Accountants at multinational firms possess expertise in financial, managerial, cost and tax accounting as accountants who work for firms doing business solely in the United States. However, their roles take on additional challenges as they must be aware of the legal, economic, ethical and cultural considerations of each country their work involves, such as taxation differences, reporting standards, business practices and approaches to risk assessment.
If your career aspirations include working for global firms, earning a specialized Master of Business Administration (MBA) in accounting with courses focusing on international accounting will provide the knowledge and cross-cultural competencies you need to advance in the global business environment.
Develop Cross-Cultural Accounting Competencies
These skills are necessary for working effectively in multinational companies that operate in diverse cultural environments. Some of the key cross-cultural accounting competencies include:
- Cultural awareness: Understanding the cultural nuances of different countries and regions is crucial for accountants working in multinational companies. This includes knowledge of local customs, traditions and business practices, as well as an appreciation for cultural differences.
- Cross-cultural communication: Effective communication is critical for accountants working in multinational companies. This includes not only language skills but also an ability to communicate effectively with people from different cultural backgrounds and adapt to different communication styles.
- Flexibility: Adapting to different cultural environments is an important cross-cultural accounting competency. This includes working effectively in different time zones, traveling to different countries and adapting to different work cultures.
- Ethical awareness: Accountants working in multinational companies may encounter ethical dilemmas that differ from those in their home country. Understanding ethical principles and cultural norms in different countries is essential for navigating these situations.
Take on a More Complex Set of Accounting Challenges
An international accountant has various roles and responsibilities which extend beyond an accountant operating solely within domestic borders, which include:
- Ensure compliance: Accounting regulations and rules differ by country of operation.
- Verify the accuracy of financial reports: Each country has its own relevant governing body with unique requirements.
- Conduct research: International accounts spend considerable time in this area in order to recommend viable international business opportunities.
- Master taxation: Each country has its own evolving tax and accounting principles.
- Prepare financial reports: Reporting is based on compatible accounting principles for the company’s management and stakeholders to aid decision-making.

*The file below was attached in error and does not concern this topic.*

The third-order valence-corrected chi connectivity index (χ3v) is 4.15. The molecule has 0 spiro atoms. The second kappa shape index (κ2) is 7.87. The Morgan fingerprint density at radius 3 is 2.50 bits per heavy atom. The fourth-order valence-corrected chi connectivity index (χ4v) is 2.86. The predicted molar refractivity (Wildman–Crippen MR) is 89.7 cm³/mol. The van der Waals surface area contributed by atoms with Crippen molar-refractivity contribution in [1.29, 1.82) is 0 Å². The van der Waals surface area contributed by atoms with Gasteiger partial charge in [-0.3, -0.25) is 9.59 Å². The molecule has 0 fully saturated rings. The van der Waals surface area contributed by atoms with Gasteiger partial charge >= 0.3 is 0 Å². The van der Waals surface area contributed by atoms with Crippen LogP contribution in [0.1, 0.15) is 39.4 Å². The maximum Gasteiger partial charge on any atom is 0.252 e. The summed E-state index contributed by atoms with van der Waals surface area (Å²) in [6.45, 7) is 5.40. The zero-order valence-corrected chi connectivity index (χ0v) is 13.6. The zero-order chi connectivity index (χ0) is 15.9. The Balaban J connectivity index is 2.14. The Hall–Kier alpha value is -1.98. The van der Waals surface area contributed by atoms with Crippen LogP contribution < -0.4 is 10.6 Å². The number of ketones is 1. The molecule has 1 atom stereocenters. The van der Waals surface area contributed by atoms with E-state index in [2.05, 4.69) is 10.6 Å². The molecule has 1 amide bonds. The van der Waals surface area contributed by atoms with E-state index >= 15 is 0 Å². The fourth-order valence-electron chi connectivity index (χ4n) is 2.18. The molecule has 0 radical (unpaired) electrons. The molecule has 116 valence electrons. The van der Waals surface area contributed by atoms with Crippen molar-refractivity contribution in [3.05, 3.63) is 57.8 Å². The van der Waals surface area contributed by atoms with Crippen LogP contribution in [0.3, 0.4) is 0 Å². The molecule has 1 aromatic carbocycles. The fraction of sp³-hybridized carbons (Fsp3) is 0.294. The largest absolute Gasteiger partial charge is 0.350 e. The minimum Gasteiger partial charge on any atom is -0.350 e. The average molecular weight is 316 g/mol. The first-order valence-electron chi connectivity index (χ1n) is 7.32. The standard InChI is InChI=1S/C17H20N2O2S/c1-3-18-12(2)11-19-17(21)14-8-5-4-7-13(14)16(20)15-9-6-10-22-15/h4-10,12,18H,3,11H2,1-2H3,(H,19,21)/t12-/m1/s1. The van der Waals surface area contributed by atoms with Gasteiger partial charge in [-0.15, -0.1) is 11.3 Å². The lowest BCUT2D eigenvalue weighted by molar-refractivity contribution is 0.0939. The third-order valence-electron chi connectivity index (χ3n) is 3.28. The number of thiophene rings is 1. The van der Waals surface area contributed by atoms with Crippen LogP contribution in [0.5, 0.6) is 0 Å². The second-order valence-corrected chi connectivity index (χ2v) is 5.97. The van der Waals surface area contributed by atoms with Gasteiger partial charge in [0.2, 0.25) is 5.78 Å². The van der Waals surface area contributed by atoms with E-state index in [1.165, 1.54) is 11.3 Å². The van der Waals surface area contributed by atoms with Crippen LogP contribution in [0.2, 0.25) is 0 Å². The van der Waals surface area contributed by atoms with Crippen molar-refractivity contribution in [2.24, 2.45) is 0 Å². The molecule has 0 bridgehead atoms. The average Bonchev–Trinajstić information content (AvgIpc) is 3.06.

- Supervise financial transactions: Layers of complexity are added to transactions involving foreign companies, such as mergers and acquisitions.
Work Within International Accounting Standards
International accountants must learn to work with the global standards put forth by the International Accounting Standards Board (IASB), known as the International Financial Reporting Standards (IFRS). These differ substantially from the U.S. Generally Accepted Accounting Principles (GAAP) in several ways:
- Legal authority: IFRS is issued by the International Accounting Standards Board (IASB), while GAAP is issued by the Financial Accounting Standards Board (FASB) in the United States. GAAP has the force of law in the U.S., while IFRS does not.
- Focus: GAAP is primarily used in the United States, while IFRS is used in many countries around the world. IFRS has a global focus, while GAAP has a national focus.
- Principles vs. rules: GAAP tends to be more rule-based, with specific guidelines and procedures to follow, while IFRS tends to be more principle-based, providing broad guidelines and leaving the implementation to individual judgment.
- Treatment of specific topics: There are also some specific nuances in the treatment of certain accounting topics, such as the treatment of inventory, intangible assets and research and development expenses that differentiate the two sets of standards.
- Presentation: The format of financial statements can also differ under IFRS and GAAP. For example, IFRS requires a statement of comprehensive income, while GAAP requires a statement of income.
A Curriculum to Prepare You for International Business and Accounting
Students learn to provide solutions to accounting issues and challenges on both a global and domestic scale in Eastern Washington University’s online MBA with an Accounting Concentration program. Throughout the concentration courses, students will examine international accounting issues, challenges and opportunities faced by multinational firms. These courses include International Forensics Accounting, International Financial Management, International Investments and Leading in an Intersectional World.
By developing these competencies, along with core MBA business competencies, graduates can prepare to work effectively in diverse jobs and cultural environments and contribute to the success of an organization in the global business environment.